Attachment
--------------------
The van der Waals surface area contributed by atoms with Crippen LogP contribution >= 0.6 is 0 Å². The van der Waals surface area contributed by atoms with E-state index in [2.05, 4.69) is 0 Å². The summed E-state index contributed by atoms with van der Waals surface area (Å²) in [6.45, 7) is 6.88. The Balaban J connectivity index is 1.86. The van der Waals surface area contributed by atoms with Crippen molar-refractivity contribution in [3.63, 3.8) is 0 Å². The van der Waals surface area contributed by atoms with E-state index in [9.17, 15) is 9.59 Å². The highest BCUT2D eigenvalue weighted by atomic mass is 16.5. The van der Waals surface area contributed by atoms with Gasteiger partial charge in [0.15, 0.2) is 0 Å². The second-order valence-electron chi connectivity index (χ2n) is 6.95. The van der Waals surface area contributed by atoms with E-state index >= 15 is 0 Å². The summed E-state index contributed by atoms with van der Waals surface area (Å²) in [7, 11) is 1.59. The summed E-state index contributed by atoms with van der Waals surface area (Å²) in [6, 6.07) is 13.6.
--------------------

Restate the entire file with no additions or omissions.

The van der Waals surface area contributed by atoms with Crippen LogP contribution >= 0.6 is 0 Å². The van der Waals surface area contributed by atoms with E-state index in [2.05, 4.69) is 0 Å². The summed E-state index contributed by atoms with van der Waals surface area (Å²) in [6.45, 7) is 6.88. The Balaban J connectivity index is 1.86. The van der Waals surface area contributed by atoms with Crippen molar-refractivity contribution in [3.63, 3.8) is 0 Å². The van der Waals surface area contributed by atoms with E-state index in [9.17, 15) is 9.59 Å². The highest BCUT2D eigenvalue weighted by atomic mass is 16.5. The van der Waals surface area contributed by atoms with Gasteiger partial charge in [0.15, 0.2) is 0 Å². The second-order valence-electron chi connectivity index (χ2n) is 6.95. The van der Waals surface area contributed by atoms with E-state index >= 15 is 0 Å². The summed E-state index contributed by atoms with van der Waals surface area (Å²) in [7, 11) is 1.59. The summed E-state index contributed by atoms with van der Waals surface area (Å²) in [6, 6.07) is 13.6.